Which turned out to be a great thing.
Several days and several attempts at the under 1200 calorie keto diet just resulted in migraines where I lost most of my vision in my left eye and rigorous SVT. I "gave up". I don't know for certain what the answer to my health is, but it's not being in a such a bad state that I have to decide whether or not to go to the hospital.
I also asked for help to my other medical providers (the restrictive diet was recommended by my lung specialist) and was able to get the contacts and appointments I needed for things like a dietician. Because I still need help figuring all of this out.
Our entire culture may need help with it.
I remember the absolute agony of my premie reflux baby, who would not gain weight. Not even with high-calorie formula. Even when she had pumped breastmilk, it was topped with formula. We started solids early, we went without sleep to keep feeding her. It didn't seem to change much, we were able to keep her well enough to avoid a feeding tube, but she barely made enough progress to call it a win. The gastroenterologist confessed to me that he sees this every day, all the time. He said that on the same calorie diet, one child will gain too much weight, one will remain underweight, and one will be just right. And we are not 100% sure what factors control all of that. We're just doing the best we can with what we know.
I had no idea until we were fighting for our underweight kiddo how hit and miss the science of nutrition, not just infant nutrition but human nutrition, actually is when applied to the diverse composition of our bodies.
Diets don't seem to work over the long term. Not even the best ones. Losing weight and then gaining more over the long run is not an option for me.
It feels like the only thing left is to just try to make better choices and time to take care of myself with exercise. And I am dubious I will get a lot of body change composition with that, but maybe with the help of a medical team, the difference can at least make me healthier and stronger than I am now and focusing on that has to be what matters.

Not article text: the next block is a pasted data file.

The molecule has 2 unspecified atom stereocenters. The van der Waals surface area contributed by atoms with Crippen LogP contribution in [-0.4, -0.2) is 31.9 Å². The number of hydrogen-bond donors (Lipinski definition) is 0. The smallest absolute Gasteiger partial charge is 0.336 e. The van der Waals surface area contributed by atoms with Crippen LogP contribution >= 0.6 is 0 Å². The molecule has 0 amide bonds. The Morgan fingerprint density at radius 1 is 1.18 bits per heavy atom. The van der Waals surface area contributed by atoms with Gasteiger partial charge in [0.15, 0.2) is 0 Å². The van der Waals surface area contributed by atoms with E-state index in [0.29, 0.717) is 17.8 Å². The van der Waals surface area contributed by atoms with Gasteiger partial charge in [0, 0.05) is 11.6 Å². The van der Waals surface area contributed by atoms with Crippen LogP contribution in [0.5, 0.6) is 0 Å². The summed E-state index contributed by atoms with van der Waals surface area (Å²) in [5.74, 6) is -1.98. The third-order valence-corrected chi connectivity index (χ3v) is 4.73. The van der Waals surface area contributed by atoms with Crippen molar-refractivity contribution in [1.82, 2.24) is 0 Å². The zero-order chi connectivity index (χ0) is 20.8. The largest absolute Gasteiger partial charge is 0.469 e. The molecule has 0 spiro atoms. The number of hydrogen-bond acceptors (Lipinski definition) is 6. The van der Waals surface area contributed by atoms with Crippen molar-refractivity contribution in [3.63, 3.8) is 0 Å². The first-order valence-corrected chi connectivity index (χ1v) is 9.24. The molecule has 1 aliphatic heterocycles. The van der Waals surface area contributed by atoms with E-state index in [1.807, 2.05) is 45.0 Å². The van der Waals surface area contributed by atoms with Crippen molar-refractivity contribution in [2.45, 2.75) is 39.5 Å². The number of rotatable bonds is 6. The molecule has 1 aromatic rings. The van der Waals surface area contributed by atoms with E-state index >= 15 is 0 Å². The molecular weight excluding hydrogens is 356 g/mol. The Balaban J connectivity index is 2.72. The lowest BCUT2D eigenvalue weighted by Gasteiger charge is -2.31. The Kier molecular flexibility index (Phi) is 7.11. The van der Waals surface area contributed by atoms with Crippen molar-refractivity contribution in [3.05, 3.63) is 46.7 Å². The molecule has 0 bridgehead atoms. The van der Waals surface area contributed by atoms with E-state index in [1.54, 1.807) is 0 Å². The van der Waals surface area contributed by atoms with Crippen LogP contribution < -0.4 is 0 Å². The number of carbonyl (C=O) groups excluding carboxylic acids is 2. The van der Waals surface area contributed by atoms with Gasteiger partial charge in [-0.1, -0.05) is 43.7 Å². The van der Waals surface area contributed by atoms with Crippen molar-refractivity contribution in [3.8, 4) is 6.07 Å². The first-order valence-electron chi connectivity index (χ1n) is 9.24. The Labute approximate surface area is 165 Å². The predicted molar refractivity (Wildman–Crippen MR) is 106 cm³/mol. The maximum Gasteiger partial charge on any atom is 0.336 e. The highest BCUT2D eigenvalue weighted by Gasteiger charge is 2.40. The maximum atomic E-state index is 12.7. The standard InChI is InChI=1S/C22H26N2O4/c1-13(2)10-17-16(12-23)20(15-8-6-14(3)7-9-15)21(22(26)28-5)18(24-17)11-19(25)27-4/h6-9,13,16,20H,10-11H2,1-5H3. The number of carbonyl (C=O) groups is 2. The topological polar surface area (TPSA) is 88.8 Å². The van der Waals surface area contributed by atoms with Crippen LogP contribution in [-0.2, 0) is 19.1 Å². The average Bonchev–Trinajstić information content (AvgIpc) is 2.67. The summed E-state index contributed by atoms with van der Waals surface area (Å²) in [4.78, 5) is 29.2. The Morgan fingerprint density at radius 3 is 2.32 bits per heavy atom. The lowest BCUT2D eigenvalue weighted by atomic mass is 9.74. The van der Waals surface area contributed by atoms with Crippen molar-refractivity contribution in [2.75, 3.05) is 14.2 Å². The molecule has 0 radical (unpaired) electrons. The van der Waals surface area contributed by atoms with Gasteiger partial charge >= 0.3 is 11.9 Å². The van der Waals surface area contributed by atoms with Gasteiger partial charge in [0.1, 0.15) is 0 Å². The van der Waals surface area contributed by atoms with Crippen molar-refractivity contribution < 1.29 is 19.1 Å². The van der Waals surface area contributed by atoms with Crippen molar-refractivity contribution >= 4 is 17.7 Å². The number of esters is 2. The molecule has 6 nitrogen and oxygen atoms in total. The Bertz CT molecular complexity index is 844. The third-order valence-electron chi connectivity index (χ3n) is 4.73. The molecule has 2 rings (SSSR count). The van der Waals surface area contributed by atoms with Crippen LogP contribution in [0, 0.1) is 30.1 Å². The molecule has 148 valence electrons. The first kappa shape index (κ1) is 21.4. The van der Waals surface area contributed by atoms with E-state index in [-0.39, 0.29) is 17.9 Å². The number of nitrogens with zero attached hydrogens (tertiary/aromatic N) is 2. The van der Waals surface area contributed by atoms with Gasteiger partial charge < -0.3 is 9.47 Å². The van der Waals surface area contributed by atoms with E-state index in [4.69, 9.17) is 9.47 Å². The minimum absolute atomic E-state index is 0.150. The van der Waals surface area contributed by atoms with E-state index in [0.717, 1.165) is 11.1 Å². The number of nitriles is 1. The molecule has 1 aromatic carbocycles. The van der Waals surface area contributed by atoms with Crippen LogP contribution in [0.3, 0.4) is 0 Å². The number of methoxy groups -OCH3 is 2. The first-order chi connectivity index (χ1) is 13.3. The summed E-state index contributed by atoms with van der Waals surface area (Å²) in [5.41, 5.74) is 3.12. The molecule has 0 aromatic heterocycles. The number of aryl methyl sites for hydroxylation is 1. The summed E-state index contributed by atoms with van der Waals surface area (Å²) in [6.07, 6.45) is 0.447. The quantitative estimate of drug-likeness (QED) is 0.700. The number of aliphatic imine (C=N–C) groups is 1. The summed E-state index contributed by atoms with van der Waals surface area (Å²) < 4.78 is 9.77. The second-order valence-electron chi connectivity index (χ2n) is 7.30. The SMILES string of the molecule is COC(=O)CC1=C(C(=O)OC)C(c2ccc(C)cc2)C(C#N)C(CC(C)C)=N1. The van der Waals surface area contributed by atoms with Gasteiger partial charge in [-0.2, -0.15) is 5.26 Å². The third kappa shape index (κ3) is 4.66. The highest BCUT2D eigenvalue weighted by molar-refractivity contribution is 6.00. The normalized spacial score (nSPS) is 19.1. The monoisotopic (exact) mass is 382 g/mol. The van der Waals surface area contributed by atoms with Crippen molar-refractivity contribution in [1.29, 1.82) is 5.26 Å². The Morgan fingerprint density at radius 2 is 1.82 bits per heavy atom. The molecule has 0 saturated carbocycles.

That's where this book comes in, I guess. It's a self-help book, but kind of loosely one, in that the truth is you probably don't need to be fixed. That magical day when your stars align and you suddenly have all your shit together isn't coming. It's not a thing and doesn't have to be.
Relationships with food are spoken about in several chapters, with the most important take away for me to listen to what I'm feeling when I'm eating. And to not get hung up on "my life will start when I'm _______". It starts now, and the body I walk around in now is what I've got.
The book also talks about the entities residing in our heads (no, don't get creeped out and run off, just hold on...) like the know-it-all-aunt who is your inner belittling self, and the phenomenon of "ghosts in the nursery" (you need to address your childhood trauma, or it's going to hang out with you in the scariest way possible). It's a great way to break some serious cycles.
And, you know what, I'll probably read more by Roth, and that would be where I'd recommend people looking for a "diet" book go first.
The honesty of it, the examination of your relationship to yourself and the world and your food...well, it's just the best reading material. I went ahead and picked my favorite passage out of the book to share on here, too;
"On diets, we are still relying on the big powerful other to know what's best and to save us. And whether it's a good daddy or a good diet that rescues us, we remain victims and food our perpetrator." (page 60).
In comparison, I found two other books about dieting. One written by two relatively rich guys who somehow got larger when they made more money and told people to just suck it up and be hungry and stop eating out with their friends and they will lose weight. That sounds about right. And the other read like a massive scientific journal about the pros of eating more vegetables. Which, okay, they do seem to be right about that.
But neither addresses why this might be hard, say if you're stressed, or pressed for money or suffering from a chronic illness. That's not as helpful as books like this that might help you tackle some of the issues with food and your body. It's just not. Yes, we all know we need to eat avocados, but teaching someone to exercise joyfully or eat without bingeing is on a different level.
**I totally did find a super helpful guide on walking as a workout, and I'll review that one once I can work through it a bit more.**